Human migration is at the centre of the recent EU referendum debate and people are often very divisive in this respect.
Supporters of Brexit would argue against uncontrolled migration from the EU whereas those who would vote to stay are normally indifferent and sometimes would support referring to the economic benefit of migration. Human migration is a very delicate issue with social, economic, cultural and ethical dimensions, and it is very hard to remain indifferent, perhaps even harder for an immigrant like myself.
I prefer to approach this issue from a different angle by asking, what is the most serious social-economic problem in the UK?
In my opinion, it is the growing inequality between various segments of society by age, gender, ethnicity, location and education. How has human migration affected this inequality? Has it affected all equally? Who are the beneficiaries and who are the losers? And most importantly in which group does one belong to? Unfortunately we simply do not ask these questions and the media is not open enough so we don’t hear anyone asking these questions. You can see that the debate about migration is not as clear cut as it looks on first glance.
Often discussed are the effects of human migration on labour market, education, health and social benefit systems. Many studies have already shown that migrants in general contribute more than what they receive, and complement rather than substitute the native work force. It is perhaps true that the current level of health, education and social expenditures are unsustainable without immigrants’ monetary and non-monetary contributions. But, again, different segments of society will feel the effects differently. The effects will be asymmetric.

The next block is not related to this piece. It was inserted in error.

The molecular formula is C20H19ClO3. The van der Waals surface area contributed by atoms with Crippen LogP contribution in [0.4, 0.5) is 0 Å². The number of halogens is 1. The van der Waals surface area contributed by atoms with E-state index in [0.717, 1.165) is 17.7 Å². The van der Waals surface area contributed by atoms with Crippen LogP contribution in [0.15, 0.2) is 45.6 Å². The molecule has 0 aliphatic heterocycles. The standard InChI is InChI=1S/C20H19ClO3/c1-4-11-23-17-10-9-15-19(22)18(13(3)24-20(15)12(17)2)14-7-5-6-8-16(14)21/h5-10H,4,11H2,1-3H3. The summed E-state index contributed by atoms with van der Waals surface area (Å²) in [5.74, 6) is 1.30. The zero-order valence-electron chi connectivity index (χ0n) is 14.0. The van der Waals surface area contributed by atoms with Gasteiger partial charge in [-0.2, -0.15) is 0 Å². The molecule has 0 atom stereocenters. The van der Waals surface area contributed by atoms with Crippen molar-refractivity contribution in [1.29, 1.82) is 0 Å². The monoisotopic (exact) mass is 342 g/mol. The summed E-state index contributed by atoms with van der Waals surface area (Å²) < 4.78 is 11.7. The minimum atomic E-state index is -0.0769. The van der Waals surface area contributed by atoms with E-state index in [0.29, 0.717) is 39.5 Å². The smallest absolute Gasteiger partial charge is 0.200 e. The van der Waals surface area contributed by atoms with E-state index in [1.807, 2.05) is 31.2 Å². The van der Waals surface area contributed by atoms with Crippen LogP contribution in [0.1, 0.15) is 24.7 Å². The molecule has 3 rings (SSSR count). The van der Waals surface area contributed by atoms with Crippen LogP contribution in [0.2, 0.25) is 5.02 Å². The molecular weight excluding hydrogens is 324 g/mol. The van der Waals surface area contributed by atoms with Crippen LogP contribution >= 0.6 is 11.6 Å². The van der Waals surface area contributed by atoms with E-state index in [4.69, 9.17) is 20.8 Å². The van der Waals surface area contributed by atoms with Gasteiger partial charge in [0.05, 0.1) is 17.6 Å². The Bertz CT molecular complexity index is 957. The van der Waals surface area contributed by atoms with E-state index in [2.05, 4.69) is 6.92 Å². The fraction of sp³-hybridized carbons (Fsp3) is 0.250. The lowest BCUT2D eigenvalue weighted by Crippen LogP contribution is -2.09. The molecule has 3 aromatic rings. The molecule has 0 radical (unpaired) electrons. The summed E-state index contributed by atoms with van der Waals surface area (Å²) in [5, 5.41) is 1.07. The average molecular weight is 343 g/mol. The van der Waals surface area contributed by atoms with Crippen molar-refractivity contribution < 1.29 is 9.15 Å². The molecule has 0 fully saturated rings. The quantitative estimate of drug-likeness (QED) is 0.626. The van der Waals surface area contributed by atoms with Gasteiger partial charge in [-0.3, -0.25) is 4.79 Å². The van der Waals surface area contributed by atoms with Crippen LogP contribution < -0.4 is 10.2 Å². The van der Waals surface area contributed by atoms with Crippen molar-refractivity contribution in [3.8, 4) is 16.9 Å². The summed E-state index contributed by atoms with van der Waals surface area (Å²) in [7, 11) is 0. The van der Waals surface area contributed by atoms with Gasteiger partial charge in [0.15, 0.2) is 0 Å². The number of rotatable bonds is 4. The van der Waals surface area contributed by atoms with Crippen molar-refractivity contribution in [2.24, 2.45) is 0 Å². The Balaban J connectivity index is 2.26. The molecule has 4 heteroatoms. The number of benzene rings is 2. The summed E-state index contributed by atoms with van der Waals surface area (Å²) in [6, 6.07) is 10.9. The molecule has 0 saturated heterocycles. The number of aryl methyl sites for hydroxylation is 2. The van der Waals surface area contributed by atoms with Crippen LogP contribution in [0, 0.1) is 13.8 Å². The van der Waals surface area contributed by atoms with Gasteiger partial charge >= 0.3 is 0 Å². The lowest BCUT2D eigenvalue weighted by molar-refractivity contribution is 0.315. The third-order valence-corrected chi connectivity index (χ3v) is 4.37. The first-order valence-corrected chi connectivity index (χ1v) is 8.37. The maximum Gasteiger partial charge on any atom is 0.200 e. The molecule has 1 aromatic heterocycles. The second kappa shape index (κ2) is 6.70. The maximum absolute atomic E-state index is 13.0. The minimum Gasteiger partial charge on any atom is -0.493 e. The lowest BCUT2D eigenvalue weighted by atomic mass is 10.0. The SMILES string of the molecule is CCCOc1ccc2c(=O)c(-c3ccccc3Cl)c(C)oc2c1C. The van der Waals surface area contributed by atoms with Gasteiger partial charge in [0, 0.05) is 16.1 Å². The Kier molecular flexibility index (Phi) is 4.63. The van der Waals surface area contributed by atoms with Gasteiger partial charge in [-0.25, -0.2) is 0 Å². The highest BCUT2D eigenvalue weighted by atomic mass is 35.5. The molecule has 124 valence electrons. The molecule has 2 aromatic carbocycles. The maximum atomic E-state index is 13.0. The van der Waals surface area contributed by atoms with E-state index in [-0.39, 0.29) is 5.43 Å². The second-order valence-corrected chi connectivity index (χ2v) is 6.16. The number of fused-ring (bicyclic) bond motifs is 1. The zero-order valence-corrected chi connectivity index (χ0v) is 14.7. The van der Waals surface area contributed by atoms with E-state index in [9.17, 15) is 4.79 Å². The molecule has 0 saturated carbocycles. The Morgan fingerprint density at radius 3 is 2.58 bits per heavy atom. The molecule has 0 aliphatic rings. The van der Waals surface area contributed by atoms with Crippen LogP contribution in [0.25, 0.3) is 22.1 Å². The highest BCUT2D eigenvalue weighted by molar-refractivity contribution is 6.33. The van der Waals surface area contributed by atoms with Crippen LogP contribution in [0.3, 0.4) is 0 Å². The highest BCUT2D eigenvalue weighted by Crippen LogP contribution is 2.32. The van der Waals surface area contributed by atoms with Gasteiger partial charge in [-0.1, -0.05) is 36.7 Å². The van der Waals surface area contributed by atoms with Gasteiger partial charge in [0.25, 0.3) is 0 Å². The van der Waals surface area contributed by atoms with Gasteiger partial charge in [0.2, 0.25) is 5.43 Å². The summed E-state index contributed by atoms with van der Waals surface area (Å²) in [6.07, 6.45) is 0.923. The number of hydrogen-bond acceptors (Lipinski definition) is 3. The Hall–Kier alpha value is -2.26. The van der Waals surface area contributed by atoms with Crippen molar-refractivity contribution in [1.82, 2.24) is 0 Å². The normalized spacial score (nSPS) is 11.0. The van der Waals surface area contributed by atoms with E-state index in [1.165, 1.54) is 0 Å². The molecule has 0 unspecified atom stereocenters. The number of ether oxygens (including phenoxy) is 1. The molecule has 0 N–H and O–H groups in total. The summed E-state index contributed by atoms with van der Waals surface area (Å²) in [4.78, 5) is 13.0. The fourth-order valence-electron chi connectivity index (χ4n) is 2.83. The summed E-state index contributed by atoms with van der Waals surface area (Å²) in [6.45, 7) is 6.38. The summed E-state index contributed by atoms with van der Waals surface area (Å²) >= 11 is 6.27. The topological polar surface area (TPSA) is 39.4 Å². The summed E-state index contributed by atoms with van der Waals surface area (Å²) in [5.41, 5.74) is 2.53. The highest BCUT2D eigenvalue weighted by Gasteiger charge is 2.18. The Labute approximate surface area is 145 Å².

Another often debated issue is the effect of EU migration on the housing market. From anecdotal evidence and discussion, it appears that EU migration has an effect on the housing market, but I believe it is more on the rental rather than the sales market. Most EU migrants draw an income that is not enough to buy properties in the UK. However, migrants create pressure on the rental market which causes house rent to increase. Wealthy buyers therefore can take advantage of this as rental income and mortgage rates are almost the same.
Less discussed is the fact that immigrants contribute and receive differently by their visa/passport statuses, not by ethnicity or country of birth. For example, if you are a foreign born but have a UK or EU country passport, then you are entitled to receive all the benefits. However, if you do not have a UK or European Passport (foreign born or not), then you are not entitled to receive any public fund though must contribute through tax and visa application fees. In the labour market also, non-EU immigrants are discriminated against. The EU acts like a large cartel where immigrants outside of EU face various monetary and non-monetary barriers. Do you hear anything in the mainstream media on this?
Like it or not, human migration is at the centre of the European debate. There is a fear factor attached to it, as many prefer not to openly get involved in this debate. I believe that we need to be more open and forthcoming. Whether Britain votes for or against EU, human migration will remain an important factor, affecting Britain and elsewhere. The better we understand it, the better we can manage it for a better future for all.
My suggestion for the upcoming referendum would be to look at the issues around migration properly – the benefits and the pressure points – and make an informed decision that you think is the best for you and the society.
Dr Mehdi Chowdhury, Lecturer in Economics